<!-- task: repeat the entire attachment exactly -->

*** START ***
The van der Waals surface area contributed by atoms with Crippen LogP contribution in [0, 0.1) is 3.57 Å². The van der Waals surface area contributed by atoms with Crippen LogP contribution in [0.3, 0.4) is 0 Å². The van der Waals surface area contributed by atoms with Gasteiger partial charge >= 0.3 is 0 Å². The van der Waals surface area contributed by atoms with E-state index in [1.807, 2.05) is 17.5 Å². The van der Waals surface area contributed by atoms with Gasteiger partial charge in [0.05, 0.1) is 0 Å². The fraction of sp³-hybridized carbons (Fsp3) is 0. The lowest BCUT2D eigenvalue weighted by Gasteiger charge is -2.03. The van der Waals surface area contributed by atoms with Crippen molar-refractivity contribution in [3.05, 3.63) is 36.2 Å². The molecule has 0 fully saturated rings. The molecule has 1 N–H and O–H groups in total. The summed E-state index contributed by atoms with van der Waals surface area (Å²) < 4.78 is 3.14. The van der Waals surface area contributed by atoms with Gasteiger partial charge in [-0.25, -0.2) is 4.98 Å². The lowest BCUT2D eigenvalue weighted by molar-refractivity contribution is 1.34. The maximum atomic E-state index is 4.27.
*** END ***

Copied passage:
The van der Waals surface area contributed by atoms with Crippen LogP contribution in [0, 0.1) is 3.57 Å². The van der Waals surface area contributed by atoms with Crippen LogP contribution in [0.3, 0.4) is 0 Å². The van der Waals surface area contributed by atoms with Gasteiger partial charge >= 0.3 is 0 Å². The van der Waals surface area contributed by atoms with E-state index in [1.807, 2.05) is 17.5 Å². The van der Waals surface area contributed by atoms with Gasteiger partial charge in [0.05, 0.1) is 0 Å². The fraction of sp³-hybridized carbons (Fsp3) is 0. The lowest BCUT2D eigenvalue weighted by Gasteiger charge is -2.03. The van der Waals surface area contributed by atoms with Crippen molar-refractivity contribution in [3.05, 3.63) is 36.2 Å². The molecule has 0 fully saturated rings. The molecule has 1 N–H and O–H groups in total. The summed E-state index contributed by atoms with van der Waals surface area (Å²) < 4.78 is 3.14. The van der Waals surface area contributed by atoms with Gasteiger partial charge in [-0.25, -0.2) is 4.98 Å². The lowest BCUT2D eigenvalue weighted by molar-refractivity contribution is 1.34. The maximum atomic E-state index is 4.27.